A Japanese study in the late ‘90s uncovered a more direct socio-economic effect. It found that Japan’s bus drivers figured in more traffic accidents when they wore freshly laundered undergarments. But they had fewer mishaps on days that they didn’t change. The explanation: They drove more carefully to avoid accidents when wearing their dirty undies, for fear of embarrassment in the hospital. Bingo. The dirtier the underwear, the fewer the accidents, the lesser the strain on social services and infrastructure.

But here’s a more intriguing possibility of undershorts being an engine of economic growth. In 2004 Deutsche-Welle reported on a survey that found 30 percent of German men didn’t change their underwear regularly. In fact, an earlier survey in the ‘90s found that German men walked around with the dirtiest underwear in all of Europe. Connect the dots and you’ll find the correlation between dirty undergarments and the German economic renaissance.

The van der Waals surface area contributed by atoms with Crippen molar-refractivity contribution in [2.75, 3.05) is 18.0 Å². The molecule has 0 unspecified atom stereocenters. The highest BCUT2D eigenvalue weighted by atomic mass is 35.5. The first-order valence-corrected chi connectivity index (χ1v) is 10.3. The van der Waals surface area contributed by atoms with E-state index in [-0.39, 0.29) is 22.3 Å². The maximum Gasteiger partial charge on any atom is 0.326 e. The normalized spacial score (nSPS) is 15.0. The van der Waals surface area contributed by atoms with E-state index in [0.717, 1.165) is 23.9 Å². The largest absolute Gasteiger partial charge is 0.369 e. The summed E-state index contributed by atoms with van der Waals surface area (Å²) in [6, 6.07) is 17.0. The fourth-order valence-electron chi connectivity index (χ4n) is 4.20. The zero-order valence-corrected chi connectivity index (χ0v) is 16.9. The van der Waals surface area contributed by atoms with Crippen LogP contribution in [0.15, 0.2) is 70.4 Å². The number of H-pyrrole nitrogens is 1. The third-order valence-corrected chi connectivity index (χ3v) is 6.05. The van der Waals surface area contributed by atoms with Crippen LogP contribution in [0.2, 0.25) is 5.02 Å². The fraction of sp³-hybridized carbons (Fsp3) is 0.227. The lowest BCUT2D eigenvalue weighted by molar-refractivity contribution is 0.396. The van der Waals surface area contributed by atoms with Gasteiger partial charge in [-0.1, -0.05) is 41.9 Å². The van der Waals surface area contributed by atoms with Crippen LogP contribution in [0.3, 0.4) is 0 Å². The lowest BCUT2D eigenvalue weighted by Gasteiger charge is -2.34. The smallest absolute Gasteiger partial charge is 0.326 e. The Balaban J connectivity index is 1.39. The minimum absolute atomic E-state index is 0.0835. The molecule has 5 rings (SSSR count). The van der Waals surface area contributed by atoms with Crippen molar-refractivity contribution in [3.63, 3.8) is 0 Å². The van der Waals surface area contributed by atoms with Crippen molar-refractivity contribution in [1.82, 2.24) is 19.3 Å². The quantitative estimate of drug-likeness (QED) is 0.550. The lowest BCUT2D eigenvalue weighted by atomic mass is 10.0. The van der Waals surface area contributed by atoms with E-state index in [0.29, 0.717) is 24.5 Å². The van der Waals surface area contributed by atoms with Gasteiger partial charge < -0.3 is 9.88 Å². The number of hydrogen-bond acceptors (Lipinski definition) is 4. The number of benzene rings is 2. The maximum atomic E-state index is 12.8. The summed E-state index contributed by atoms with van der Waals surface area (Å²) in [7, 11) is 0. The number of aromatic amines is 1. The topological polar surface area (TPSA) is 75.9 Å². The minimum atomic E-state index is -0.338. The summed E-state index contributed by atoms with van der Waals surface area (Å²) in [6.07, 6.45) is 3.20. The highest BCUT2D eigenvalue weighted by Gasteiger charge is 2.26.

Germany’s hapless frauleins didn’t cotton much to their reeking mensch. Who would have? (By the way, the stereotype of German men being mediocre lovers? It’s not them, it’s their herrenunterwasche.) Freed from the fussy demands of courtship and reproductive activity, both sexes could devote more time and energy to productive output in the workplace, leading to the most robust economy on the continent. The only drawback was an excessively low population growth rate. Germany had to import guest workers from southern Italy and immigrants from Turkey, even Vietnam, for its booming industries. Now that’s a problem we’d like to have.